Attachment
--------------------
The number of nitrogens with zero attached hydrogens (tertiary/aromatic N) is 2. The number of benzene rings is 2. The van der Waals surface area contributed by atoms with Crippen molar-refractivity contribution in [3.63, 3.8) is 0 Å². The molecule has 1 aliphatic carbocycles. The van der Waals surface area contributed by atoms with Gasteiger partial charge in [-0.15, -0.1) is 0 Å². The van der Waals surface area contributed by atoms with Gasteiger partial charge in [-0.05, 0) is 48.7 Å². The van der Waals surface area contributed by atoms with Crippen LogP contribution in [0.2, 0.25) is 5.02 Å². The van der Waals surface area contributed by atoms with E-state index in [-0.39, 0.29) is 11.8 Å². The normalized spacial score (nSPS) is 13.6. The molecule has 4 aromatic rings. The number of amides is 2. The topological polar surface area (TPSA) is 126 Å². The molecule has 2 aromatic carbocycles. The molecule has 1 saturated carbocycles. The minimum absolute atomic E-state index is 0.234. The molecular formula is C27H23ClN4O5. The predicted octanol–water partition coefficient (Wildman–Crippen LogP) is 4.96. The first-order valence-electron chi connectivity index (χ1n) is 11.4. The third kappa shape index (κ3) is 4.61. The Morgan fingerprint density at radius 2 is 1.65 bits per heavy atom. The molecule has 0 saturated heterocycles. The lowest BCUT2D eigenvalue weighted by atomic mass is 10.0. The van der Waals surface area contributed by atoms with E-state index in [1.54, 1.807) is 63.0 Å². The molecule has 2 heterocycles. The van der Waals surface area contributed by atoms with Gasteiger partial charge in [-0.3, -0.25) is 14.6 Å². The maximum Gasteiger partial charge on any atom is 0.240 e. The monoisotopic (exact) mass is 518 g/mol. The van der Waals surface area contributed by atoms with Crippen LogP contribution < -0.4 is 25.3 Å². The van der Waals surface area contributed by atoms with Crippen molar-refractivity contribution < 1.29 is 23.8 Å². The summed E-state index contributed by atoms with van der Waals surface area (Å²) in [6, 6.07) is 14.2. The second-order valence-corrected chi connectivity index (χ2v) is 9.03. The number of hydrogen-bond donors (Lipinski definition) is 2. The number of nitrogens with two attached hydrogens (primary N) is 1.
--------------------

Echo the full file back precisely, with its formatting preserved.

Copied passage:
The number of nitrogens with zero attached hydrogens (tertiary/aromatic N) is 2. The number of benzene rings is 2. The van der Waals surface area contributed by atoms with Crippen molar-refractivity contribution in [3.63, 3.8) is 0 Å². The molecule has 1 aliphatic carbocycles. The van der Waals surface area contributed by atoms with Gasteiger partial charge in [-0.15, -0.1) is 0 Å². The van der Waals surface area contributed by atoms with Gasteiger partial charge in [-0.05, 0) is 48.7 Å². The van der Waals surface area contributed by atoms with Crippen LogP contribution in [0.2, 0.25) is 5.02 Å². The van der Waals surface area contributed by atoms with E-state index in [-0.39, 0.29) is 11.8 Å². The normalized spacial score (nSPS) is 13.6. The molecule has 4 aromatic rings. The number of amides is 2. The topological polar surface area (TPSA) is 126 Å². The molecule has 2 aromatic carbocycles. The molecule has 1 saturated carbocycles. The minimum absolute atomic E-state index is 0.234. The molecular formula is C27H23ClN4O5. The predicted octanol–water partition coefficient (Wildman–Crippen LogP) is 4.96. The first-order valence-electron chi connectivity index (χ1n) is 11.4. The third kappa shape index (κ3) is 4.61. The Morgan fingerprint density at radius 2 is 1.65 bits per heavy atom. The molecule has 0 saturated heterocycles. The lowest BCUT2D eigenvalue weighted by atomic mass is 10.0. The van der Waals surface area contributed by atoms with E-state index in [1.54, 1.807) is 63.0 Å². The molecule has 2 heterocycles. The van der Waals surface area contributed by atoms with Gasteiger partial charge in [-0.3, -0.25) is 14.6 Å². The maximum Gasteiger partial charge on any atom is 0.240 e. The monoisotopic (exact) mass is 518 g/mol. The van der Waals surface area contributed by atoms with Crippen LogP contribution < -0.4 is 25.3 Å². The van der Waals surface area contributed by atoms with Crippen molar-refractivity contribution < 1.29 is 23.8 Å². The summed E-state index contributed by atoms with van der Waals surface area (Å²) in [6, 6.07) is 14.2. The second-order valence-corrected chi connectivity index (χ2v) is 9.03. The number of hydrogen-bond donors (Lipinski definition) is 2. The number of nitrogens with two attached hydrogens (primary N) is 1.